By Alexandra Greenwald
Sometimes referred to as the end of the Earth, Antartica is only the beginning for Professor of Biology Joan Slonczewski. Beginning in November, Slonczewski will spend five weeks on a National Science Foundation (NSF) expedition to Antarctica led by Dr. Rachel Morgan-Kiss, a professor of environmental microbiology at Miami University. The team will study protozoa, or complex microbes, that live in the continent’s frozen lakes. Slonczewski and Morgan-Kiss also hope to secure funding for Kenyon students to attend future Antarctic expeditions.
Slonczewski will act as both a full member of the research team and an NSF outreach educator.
After four days of training in both Christchurch, New Zealand and McMurdo Station, Antarctica, the research cohort will fly by helicopter to the dry-land region of the continent. This area is marked by frozen lakes, the natural habitat of the protozoa the team will study.
“What’s interesting is that these microbes can conduct photosynthesis only during the Antarctic summer … when the sun is above the horizon 24 hours [a day],” Slonczewski said. “But in the Antarctic winter, the sun is below the horizon for 24 hours, so they go for several months with no sun and cannot do photosynthesis. So these microbes are interesting because they are both photosynthetic and heterotrophic [food-eating].”
These protozoa are of great interest to researchers because their photosynthesis affects climate change, though whether that effect is positive or negative is currently unknown.
When she is not collecting and analyzing samples, Slonczewski plans to post videos to YouTube that document the work of the researchers and her Antarctic experience. Among these will be videos meant for East Knox High School students as a part of Kenyon’s partnership with the school.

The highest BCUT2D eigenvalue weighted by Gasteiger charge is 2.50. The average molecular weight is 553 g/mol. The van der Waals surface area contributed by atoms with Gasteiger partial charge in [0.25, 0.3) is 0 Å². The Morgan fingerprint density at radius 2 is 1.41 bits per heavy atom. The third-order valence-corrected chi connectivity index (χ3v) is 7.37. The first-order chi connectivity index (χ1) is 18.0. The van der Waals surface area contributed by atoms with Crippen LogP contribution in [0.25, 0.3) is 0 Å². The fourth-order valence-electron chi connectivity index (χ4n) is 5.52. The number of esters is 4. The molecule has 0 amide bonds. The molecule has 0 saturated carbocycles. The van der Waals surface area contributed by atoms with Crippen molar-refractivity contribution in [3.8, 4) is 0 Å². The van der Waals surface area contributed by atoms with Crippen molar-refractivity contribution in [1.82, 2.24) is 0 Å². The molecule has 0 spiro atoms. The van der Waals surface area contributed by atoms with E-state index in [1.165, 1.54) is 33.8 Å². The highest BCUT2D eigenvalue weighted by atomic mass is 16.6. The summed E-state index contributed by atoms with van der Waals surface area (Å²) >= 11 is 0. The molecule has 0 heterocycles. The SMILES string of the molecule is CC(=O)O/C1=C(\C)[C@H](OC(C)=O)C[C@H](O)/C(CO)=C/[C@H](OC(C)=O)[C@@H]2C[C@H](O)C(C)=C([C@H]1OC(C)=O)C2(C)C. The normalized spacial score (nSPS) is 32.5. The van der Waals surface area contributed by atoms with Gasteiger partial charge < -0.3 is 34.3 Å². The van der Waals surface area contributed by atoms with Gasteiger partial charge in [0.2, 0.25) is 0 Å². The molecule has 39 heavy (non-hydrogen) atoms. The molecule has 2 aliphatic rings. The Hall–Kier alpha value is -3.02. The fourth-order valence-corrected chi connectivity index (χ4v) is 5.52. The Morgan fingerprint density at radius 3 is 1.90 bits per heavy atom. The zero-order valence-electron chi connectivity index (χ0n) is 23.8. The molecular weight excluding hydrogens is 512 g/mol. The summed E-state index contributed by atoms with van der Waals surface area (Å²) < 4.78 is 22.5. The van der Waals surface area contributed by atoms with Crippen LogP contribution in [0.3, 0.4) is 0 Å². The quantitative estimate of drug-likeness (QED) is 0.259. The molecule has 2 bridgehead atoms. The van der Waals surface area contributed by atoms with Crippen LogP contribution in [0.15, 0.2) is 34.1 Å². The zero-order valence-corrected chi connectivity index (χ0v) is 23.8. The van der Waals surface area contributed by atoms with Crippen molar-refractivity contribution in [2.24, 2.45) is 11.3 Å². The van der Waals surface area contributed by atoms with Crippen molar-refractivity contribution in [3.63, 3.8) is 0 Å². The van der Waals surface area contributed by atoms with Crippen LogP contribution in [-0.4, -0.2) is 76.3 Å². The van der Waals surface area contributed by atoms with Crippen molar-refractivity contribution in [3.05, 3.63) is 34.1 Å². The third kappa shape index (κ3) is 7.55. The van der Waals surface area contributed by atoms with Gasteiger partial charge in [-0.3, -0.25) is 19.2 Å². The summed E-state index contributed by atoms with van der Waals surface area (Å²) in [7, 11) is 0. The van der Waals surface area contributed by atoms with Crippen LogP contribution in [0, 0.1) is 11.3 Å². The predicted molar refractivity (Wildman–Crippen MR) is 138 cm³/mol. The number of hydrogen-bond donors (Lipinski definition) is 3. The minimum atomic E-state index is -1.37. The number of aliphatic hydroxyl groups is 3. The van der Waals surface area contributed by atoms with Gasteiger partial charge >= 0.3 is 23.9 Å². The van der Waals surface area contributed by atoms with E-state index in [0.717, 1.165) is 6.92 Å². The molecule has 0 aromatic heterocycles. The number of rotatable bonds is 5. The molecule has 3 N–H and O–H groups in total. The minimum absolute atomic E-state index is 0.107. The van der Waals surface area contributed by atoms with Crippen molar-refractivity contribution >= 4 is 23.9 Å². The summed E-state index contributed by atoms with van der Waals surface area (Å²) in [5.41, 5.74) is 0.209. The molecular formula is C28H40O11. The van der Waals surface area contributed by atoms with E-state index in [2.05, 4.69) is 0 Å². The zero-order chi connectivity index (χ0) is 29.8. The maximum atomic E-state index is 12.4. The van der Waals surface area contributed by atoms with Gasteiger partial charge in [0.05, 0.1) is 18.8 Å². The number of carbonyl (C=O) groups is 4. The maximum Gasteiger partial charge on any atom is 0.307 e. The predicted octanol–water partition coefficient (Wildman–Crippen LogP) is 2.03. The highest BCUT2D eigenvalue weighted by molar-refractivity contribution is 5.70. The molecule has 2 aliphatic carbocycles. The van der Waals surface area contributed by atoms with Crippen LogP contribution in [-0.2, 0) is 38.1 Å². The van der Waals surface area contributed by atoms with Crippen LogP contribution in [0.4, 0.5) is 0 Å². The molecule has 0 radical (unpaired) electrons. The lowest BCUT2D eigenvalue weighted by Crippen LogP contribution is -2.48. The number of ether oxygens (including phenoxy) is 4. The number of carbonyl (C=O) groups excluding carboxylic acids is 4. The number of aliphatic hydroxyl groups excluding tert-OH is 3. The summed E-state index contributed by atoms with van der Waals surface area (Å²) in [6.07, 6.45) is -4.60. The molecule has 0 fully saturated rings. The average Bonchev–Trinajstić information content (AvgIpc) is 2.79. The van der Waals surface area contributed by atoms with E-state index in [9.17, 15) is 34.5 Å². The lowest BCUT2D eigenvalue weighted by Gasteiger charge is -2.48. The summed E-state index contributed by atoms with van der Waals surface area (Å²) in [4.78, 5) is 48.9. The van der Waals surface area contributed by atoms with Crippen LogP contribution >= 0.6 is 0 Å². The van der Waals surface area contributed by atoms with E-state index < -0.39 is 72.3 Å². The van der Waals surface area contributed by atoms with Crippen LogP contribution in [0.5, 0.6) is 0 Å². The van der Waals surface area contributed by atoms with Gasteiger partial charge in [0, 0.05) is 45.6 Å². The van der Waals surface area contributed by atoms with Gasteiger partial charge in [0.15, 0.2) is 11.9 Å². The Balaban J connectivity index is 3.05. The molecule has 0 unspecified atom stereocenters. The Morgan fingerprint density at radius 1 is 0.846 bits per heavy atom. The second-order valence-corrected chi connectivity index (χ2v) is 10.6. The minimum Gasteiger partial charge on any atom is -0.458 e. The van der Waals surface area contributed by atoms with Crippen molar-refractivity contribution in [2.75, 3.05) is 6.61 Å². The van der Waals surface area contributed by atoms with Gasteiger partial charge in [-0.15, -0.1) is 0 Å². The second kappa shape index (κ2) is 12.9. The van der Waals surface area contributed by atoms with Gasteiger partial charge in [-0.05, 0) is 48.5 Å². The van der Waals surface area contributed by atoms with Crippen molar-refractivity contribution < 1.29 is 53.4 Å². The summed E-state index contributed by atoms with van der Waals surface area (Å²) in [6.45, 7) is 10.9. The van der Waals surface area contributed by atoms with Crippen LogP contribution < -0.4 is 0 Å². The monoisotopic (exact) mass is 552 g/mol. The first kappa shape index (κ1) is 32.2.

“I want to inspire the students to know that there is a world outside Knox County and that they can connect with the broader planet,” Slonczewski said.
Weather and Wi-Fi connections permitting, Slonczewski will also visit her Kenyon classes via Skype.
“I was very careful to make arrangements for my students,” she said. “The students will be fully taken care of.”
Professor of Biology Kathy Gillen will take over Slonczewski’s Virology class. Slonczewski, a science fiction author herself, also hopes to visit her Biology in Science Fiction course via Skype to provide a perspective on the genre from “the nearest thing to another planet on Earth.”
Amanda He ’16 is a Virology student and has been working in Slonczewski’s lab since her first year.
“I don’t think it’s going to be a major problem,” she said of Slonczewski’s absence. “It’s going to be definitely interesting because if the Internet connection works out, she’s going to Skype with the class.”
“I think [Slonczewski’s trip] would add to the class,” Taylor Geu ’16, one of 34 students enrolled in her Biology of Science Fiction, said, “It would take a step back from science fiction, but I think people do overlook the unusualness of our own planet.”
He said he was “really interested to see … what she has to share with [the class] from Antarctica.”
Slonczewski’s trip will also affect the research opportunities of Kenyon students. Not only will the professor return to Gambier with Antarctic microbes for her spring 2015 Microbiology course, but she hopes the connection with Morgan-Kiss will allow Kenyon students to do research in Antarctica.
“The hope is that in the future, we will have a Kenyon contact through [Morgan-Kiss] … and that Kenyon students will have this opportunity,” Slonczewski said.
Kaitlin Creamer ’16 hopes to take advantage of this opportunity.
“If the funding comes through … it looks like I could be going off to Antarctica, which would be an incredible opportunity to see that field of research,” Creamer said.
Creamer, who is in her third year working in Slonczewski’s lab, expressed enthusiasm for the expedition.
“The field [of Antarctic research] is beginning to bloom, and I think she’s right at the beginning of that,” Creamer said.
Morgan-Kiss will speak about her research and show real Antarctic gear as a part of the Biology Seminar Series today at 4:10 p.m. in Higley Auditorium.